Angela hates writing. She has always scored well for writing. She knows – her teacher has been telling her so. Yet she suffers because every time, she finds writing such a chore because she would be over imagining it; Her teacher’s disappointment, her parents’ broken hearts and people laughing at her inability to write a good paper. Her stomach would go into knots and her heart would beat faster. Will people discover that she is not as good as they think she is this time?

If you have been following the series, you will notice that the gifted child suffers from a lack of self-esteem and often believes that they are hiding a secret from everyone else. Thus, they are often trying to maintain a facade and thus subject themselves to a paralysing perfection – believing that everyone else subject them to the same thing as well.

Struggling

For most bright and gifted children, struggles are a shameful sign of personal inadequacy. They prefer to be exhausted than admitting that they need extra help, guidance and extra time. They will be researching, refining and doing many things but not starting the creation of the project because somehow, they believe they can refine it continuously as they go along. This will lead to procrastination which they will suffer at the last minute. In fact, the best thing that a parent should do is to observe these signs and to direct them to rest when they are rushing at the last minute. The message that needs to be passed is that while doing well is important, it should never be done at the expense of health and socioemotional competence.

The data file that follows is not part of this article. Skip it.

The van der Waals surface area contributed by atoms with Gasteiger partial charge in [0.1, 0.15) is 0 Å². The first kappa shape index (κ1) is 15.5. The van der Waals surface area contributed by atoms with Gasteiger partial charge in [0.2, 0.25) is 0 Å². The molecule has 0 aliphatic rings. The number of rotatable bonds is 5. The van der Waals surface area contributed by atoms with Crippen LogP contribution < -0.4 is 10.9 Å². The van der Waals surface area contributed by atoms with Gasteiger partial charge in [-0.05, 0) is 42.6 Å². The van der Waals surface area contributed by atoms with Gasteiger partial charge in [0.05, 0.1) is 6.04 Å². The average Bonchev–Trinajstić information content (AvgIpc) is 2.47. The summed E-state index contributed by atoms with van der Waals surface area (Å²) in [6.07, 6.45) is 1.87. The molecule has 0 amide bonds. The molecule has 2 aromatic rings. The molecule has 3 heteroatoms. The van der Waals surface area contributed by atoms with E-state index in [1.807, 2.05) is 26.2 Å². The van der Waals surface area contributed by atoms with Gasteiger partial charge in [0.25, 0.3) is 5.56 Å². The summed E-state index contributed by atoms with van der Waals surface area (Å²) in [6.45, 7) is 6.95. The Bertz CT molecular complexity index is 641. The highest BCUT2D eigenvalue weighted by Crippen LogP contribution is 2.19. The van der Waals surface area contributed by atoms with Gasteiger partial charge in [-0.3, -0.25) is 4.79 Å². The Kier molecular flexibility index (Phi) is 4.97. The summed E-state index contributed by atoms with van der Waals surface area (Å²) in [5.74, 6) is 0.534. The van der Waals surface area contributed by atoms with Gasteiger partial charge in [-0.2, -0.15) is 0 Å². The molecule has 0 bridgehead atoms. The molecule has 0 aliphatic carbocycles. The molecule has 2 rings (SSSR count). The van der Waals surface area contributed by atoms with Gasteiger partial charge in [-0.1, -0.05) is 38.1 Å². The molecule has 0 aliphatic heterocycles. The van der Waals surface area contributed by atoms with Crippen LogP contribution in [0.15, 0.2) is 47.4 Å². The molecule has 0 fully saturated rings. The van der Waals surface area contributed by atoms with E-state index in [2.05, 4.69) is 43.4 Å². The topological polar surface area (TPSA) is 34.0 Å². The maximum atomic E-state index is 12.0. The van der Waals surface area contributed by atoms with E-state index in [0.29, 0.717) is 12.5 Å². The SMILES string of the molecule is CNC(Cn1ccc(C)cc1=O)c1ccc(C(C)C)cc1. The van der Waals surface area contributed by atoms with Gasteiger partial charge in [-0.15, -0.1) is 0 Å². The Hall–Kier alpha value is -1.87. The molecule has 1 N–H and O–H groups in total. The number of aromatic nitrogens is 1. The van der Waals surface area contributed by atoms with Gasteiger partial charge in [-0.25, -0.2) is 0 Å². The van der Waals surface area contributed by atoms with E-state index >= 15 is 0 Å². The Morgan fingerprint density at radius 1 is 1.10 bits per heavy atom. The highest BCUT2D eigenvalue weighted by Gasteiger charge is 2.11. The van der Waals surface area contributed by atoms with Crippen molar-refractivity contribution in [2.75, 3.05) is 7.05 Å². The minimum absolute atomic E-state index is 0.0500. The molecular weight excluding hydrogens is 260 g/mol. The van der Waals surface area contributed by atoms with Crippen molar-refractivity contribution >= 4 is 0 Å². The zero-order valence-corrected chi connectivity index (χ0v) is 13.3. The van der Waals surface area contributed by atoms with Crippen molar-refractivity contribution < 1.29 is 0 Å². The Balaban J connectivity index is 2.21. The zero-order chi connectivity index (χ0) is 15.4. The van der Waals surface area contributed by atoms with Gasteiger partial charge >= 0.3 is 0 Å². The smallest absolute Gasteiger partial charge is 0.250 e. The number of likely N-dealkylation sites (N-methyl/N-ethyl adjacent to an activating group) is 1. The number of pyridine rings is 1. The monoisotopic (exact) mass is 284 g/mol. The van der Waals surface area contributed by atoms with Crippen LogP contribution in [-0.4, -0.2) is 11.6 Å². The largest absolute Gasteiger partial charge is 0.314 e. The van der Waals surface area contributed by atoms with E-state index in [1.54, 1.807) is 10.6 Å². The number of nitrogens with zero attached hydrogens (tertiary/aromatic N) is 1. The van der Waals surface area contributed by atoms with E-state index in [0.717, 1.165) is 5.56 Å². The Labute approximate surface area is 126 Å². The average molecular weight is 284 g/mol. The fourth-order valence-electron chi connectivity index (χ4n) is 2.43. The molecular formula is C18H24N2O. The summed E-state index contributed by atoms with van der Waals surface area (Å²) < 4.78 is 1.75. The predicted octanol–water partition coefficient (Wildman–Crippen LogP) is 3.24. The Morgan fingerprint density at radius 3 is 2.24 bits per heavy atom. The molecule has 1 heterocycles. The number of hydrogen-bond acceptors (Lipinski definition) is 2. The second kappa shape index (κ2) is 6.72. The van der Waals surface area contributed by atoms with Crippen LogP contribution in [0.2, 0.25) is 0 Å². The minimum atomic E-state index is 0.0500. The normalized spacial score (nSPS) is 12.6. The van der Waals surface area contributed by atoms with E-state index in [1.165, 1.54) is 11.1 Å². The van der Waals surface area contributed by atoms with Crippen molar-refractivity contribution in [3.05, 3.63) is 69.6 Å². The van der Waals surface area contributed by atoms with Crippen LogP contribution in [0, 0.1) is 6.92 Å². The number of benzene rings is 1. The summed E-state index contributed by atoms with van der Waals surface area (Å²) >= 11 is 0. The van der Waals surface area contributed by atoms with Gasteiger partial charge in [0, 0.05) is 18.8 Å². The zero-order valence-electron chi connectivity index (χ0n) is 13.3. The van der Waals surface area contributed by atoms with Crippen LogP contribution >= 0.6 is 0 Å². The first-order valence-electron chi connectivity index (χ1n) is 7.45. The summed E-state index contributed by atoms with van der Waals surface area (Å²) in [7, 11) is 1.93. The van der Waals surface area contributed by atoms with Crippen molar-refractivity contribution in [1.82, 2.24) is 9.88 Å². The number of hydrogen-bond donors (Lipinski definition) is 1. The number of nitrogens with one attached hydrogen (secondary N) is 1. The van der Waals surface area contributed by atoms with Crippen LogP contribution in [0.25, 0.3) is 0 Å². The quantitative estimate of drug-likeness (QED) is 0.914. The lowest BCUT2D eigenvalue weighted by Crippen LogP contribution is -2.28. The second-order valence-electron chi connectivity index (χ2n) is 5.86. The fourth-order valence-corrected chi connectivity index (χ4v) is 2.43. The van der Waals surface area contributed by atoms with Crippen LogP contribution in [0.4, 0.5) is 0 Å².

Strategies to help Them Stop Feeling Inadequate

Never Tell a Perfectionistic Child “Just do your Best”

The perfectionistic child may interpret the above phrase as a message that they should do their best – even at the expense of their lives. One way to phrase it is to “Make a reasonable effort.” The main aim is to let your child realise that effort should vary on the importance of the task and how much time is available. If a child understands that the aim is to break the task down into manageable pieces before working on it daily, that counts as a reasonable effort.

You may also want to guide your child on what forms the most important part of the task. Use the rubrics and components of the task to guide the child on what the teacher is really looking out for in a task. If your child obsess over every detail, it would tire the child out easily.

Teach Anti-Procrastination Tips

By sharing some common sense strategies which most perfectionists usually don’t think of, you can help them to manage their fear and cut through procrastination.

  •  Break down big jobs into small steps
  • Set mini-deadlines
  • Do the most important and difficult tasks first
  • Set up routines
  • Take short breaks
  • Work and fully finish one task than multimask
  • Do a full rough draft before polishing the task
  • Celebrate accomplishments